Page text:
The Obama administration’s fiscal 2010 budget proposal will include funds to provide a final settlement for the lawsuit that alleged discrimination against minority farmers in USDA’s farm programs.
“I’m pleased that we are now able to close this chapter in the agency’s history and move on,” President Obama said in a statement. “My hope is the farmers and their families who were denied access to USDA loans and programs will be made whole and will have the chance to rebuild their lives and their businesses.”
“I am very pleased that President Obama is taking swift action on this matter as it will help us chart a new course at USDA, one on which all USDA customers and employees are treated equally and fairly,” said Agriculture Secretary Tom Vilsack.
In 1999, USDA entered into a consent agreement with black farmers in which the agency agreed to pay for past discrimination in lending and other USDA programs. Thousands of claims have been adjudicated, but other claims were not considered on their merits because problems with the notification and claims process hindered some farmers’ ability to participate.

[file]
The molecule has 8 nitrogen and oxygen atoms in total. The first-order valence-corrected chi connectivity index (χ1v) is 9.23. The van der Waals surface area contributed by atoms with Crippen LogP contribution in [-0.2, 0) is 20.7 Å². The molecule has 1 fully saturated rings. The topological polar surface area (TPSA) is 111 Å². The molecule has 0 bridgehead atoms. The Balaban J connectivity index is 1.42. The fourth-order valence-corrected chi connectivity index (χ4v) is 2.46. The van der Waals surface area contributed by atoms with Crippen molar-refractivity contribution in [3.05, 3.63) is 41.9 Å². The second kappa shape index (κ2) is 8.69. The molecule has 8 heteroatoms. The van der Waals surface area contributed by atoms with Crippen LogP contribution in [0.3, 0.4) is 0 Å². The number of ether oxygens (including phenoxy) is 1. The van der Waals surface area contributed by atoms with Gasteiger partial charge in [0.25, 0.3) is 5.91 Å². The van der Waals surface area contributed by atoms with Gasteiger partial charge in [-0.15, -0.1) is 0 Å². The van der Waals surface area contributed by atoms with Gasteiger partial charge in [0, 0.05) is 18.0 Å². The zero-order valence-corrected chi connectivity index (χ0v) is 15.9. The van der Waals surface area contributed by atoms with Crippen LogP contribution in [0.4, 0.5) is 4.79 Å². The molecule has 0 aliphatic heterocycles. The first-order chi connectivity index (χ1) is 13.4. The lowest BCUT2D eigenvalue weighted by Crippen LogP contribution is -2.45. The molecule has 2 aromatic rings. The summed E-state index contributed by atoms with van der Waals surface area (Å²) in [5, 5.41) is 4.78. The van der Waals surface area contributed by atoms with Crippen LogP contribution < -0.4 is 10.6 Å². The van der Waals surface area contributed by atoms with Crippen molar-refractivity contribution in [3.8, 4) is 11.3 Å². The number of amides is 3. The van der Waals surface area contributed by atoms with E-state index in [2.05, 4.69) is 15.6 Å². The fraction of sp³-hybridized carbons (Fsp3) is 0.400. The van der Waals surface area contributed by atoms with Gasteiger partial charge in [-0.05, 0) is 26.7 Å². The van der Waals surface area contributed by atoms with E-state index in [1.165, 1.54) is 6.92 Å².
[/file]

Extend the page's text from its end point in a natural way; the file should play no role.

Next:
To deal with the remaining claims, Congress provided these farmers another avenue for restitution in the Food, Conservation and Energy Act of 2008.
For those who have claims that were not considered on the merits because the claim was found not to be timely, the 2008 farm bill provided the right to file a new claim in federal court. The total amount offered by the federal government, $1.25 billion, includes $100 million that served as a “place holder” in Section 14012 of the Farm Bill.
The announcement comes on the heels of a memorandum released two weeks ago by Agriculture Secretary Tom Vilsack detailing an aggressive plan to promote civil rights and equal access at USDA. The memo announced the following:
• The temporary suspension of all foreclosures within the Farm Service Agency’s farm loan program, which will not only aid farmers facing economic hardship but will also provide the opportunity to review the loan granting process for possible discriminatory conduct;
• The creation of a task force to conduct a review of a sample of program civil rights complaints that have been processed or that are currently being processed — the complaints and inquiries total over 14,000, including over 3,000 that have not been processed;
• Granting greater authority to USDA’s Office of Civil Rights. The assistant secretary for civil rights will collaborate with the other agencies to develop and implement a proposal for data collection across USDA, make sure all complaints are incorporated as part of one data system; and develop USDA policy and training to ensure that all complaints are received and dealt with in a consistent manner within a specific timeframe.
The full text of the memo is available at: http://www.usda.gov/documents/NewCivilRightsEra.pdf.